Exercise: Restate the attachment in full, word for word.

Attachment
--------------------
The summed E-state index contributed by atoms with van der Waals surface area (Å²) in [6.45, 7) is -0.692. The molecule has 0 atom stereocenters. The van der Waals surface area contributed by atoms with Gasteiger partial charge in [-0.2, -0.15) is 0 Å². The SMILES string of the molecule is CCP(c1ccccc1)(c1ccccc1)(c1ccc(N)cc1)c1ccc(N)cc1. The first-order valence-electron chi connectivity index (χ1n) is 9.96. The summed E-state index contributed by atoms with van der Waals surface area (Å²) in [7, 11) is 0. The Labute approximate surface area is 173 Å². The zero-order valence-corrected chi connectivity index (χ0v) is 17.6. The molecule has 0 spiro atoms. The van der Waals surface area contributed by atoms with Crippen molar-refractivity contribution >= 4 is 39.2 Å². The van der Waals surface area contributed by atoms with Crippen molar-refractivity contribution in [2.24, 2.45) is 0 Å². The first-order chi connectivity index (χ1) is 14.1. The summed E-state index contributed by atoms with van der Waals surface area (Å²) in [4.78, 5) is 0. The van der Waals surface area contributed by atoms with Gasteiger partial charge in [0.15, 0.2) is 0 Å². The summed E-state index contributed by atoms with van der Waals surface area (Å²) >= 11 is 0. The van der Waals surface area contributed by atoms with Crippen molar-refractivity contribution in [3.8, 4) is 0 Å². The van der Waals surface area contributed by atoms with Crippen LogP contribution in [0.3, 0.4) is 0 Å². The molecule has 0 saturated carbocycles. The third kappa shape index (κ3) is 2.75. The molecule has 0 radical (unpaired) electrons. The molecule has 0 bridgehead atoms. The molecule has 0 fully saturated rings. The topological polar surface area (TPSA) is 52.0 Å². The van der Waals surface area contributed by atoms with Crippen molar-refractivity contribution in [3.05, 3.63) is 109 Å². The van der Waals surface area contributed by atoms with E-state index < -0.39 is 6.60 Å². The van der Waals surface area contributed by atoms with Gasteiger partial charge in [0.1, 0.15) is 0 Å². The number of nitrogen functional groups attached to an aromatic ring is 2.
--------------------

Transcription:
The summed E-state index contributed by atoms with van der Waals surface area (Å²) in [6.45, 7) is -0.692. The molecule has 0 atom stereocenters. The van der Waals surface area contributed by atoms with Gasteiger partial charge in [-0.2, -0.15) is 0 Å². The SMILES string of the molecule is CCP(c1ccccc1)(c1ccccc1)(c1ccc(N)cc1)c1ccc(N)cc1. The first-order valence-electron chi connectivity index (χ1n) is 9.96. The summed E-state index contributed by atoms with van der Waals surface area (Å²) in [7, 11) is 0. The Labute approximate surface area is 173 Å². The zero-order valence-corrected chi connectivity index (χ0v) is 17.6. The molecule has 0 spiro atoms. The van der Waals surface area contributed by atoms with Crippen molar-refractivity contribution >= 4 is 39.2 Å². The van der Waals surface area contributed by atoms with Crippen molar-refractivity contribution in [2.24, 2.45) is 0 Å². The first-order chi connectivity index (χ1) is 14.1. The summed E-state index contributed by atoms with van der Waals surface area (Å²) in [4.78, 5) is 0. The van der Waals surface area contributed by atoms with Gasteiger partial charge in [0.15, 0.2) is 0 Å². The summed E-state index contributed by atoms with van der Waals surface area (Å²) >= 11 is 0. The van der Waals surface area contributed by atoms with Crippen molar-refractivity contribution in [3.8, 4) is 0 Å². The van der Waals surface area contributed by atoms with Crippen LogP contribution in [0.3, 0.4) is 0 Å². The molecule has 0 saturated carbocycles. The third kappa shape index (κ3) is 2.75. The molecule has 0 radical (unpaired) electrons. The molecule has 0 bridgehead atoms. The molecule has 0 fully saturated rings. The topological polar surface area (TPSA) is 52.0 Å². The van der Waals surface area contributed by atoms with Crippen molar-refractivity contribution in [3.05, 3.63) is 109 Å². The van der Waals surface area contributed by atoms with E-state index < -0.39 is 6.60 Å². The van der Waals surface area contributed by atoms with Gasteiger partial charge in [0.1, 0.15) is 0 Å². The number of nitrogen functional groups attached to an aromatic ring is 2.